708.2Present Sense Impression [Rule 803(1)]

Last Updated: 12/01/23

Key Concepts

  • A statement made contemporaneously with a perceived event or occurrence may be excluded from the hearsay rules as a present sense impression.
  • The statement must describe or explain the event or occurrence and be made during or immediately after the perceived event or occurrence.

The Basic Rule

Rule 803(1) – Present Sense Impression

A statement describing or explaining an event or condition made while the declarant was perceiving the event or condition, or immediately thereafter.

G.S. 8C-803(1). The rationale for this exception is that the “substantial contemporaneity” of the event or condition and the declarant’s statement describing or explaining that event or condition negates “the likelihood of deliberate or conscious misrepresentation.” G.S. 8C-803, Official Commentary; State v. Morgan, 359 N.C. 131 (2004).

Requirements for Admissibility

The rule sets forth two key requirements for a statement to be admissible under the present sense impression exception: (i) the statement must describe or explain an event or condition; and (ii) it must be made while perceiving the event or immediately afterward. G.S. 8C-803(1).

Describing or Explaining

First, the statement must actually describe or explain the event or condition. G.S. 8C-803(1). See, e.g., State v. Capers, 208 N.C. App. 605 (2010) (victim’s statement identifying the defendant as the shooter was a present sense impression); State v. Morgan, 359 N.C. 131 (2004) (admitting statement asking for help because defendant was “tripping”); State v. Taylor, 344 N.C. 31 (1996) (admitting declarant’s statement that defendant was “after” two people, where declarant saw him with a shotgun); State v. Cummings, 326 N.C. 298 (1990) (allowing statement where declarant “came over to her mother's house crying and saying that defendant had kicked her out of his house”).

During or Immediately After 

Second, the statement must have been made either “while…perceiving” the event or condition, or “immediately thereafter.” G.S. 8C-803(1). See State v. Williams, 185 N.C. App. 318 (2007) (victim’s statements on the phone to a friend, made immediately before defendant and accomplice showed up at her house and less than two hours after accomplice contacted declarant, was admissible as present sense impression); State v. Pickens, 346 N.C. 628 (1997) (allowing statements of witnesses made immediately after witnessing shooting); State v. Reid, 322 N.C. 309 (1988) (where the event and the statement “occurred simultaneously and the statement was in explanation,” the statement “was admissible under the present sense exception to the hearsay rule”); State v. Odom, 316 N.C. 306 (1986) (where declarant contacted police immediately after abduction, and police arrived within 10 minutes, the declarant’s statement “was not too remote to be admissible under Rule 803(1)”).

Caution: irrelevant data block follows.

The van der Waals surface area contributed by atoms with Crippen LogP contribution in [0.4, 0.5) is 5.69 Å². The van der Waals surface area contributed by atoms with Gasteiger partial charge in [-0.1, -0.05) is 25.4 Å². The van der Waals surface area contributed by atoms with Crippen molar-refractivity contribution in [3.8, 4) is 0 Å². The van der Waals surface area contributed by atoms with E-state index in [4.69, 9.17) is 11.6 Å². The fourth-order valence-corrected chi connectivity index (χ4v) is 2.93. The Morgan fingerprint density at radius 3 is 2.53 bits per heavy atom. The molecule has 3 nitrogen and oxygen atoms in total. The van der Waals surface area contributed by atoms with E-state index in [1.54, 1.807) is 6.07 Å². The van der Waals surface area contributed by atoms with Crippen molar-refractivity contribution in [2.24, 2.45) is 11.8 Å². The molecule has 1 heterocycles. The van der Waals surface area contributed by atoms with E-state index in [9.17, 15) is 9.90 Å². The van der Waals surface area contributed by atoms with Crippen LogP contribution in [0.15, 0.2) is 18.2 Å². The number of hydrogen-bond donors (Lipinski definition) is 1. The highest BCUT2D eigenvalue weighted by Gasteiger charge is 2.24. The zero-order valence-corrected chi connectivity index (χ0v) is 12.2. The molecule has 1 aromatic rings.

There is no precise time limit for what qualifies as “immediately thereafter,” but a statement made after enough time has passed so that the declarant has had an opportunity to deliberate and reflect before speaking will usually not fall within this exception. See, e.g., State v. Little, 191 N.C. App. 655 (2008) (excluding witness statements made hours after the event, while seated in officer’s vehicle); State v. Smith, 152 N.C. App. 29 (2002) (excluding statement made later that afternoon); State v. Maness, 321 N.C. 454 (1988) (excluding statements made nine days later).

On the other hand, even if some period of time has passed, a statement may still qualify as a present sense impression if the intervening events and reason for the delay indicate that it is unlikely the declarant had an opportunity to engage in conscious and deliberate misrepresentation. See, e.g., State v. Capers, 208 N.C. App. 605 (2010) (allowing statement made 50 minutes after shooting, where victim was in the hospital receiving life-saving treatment during that time); State v. Morgan, 359 N.C. 131 (2004) (passage of time was due to the fact that declarant had to travel half a mile to ask for help, and the likelihood that this afforded an opportunity for declarant to reflect and misrepresent his observations was “remote”); State v. Cummings, 326 N.C. 298 (1990) ("Karen's statement was made in close proximity to the event—a reasonable inference would be the length of time it took to drive from Willow Springs to her mother's house in Raleigh. Under the particular facts of this case, Karen's statement to her mother was made sufficiently close to the event to be admissible as present sense impressions under Rule 803(1).").

Portions of this entry were excerpted from Jessica Smith, “Criminal Evidence: Hearsay,” North Carolina Superior Court Judges’ Benchbook, October 2013.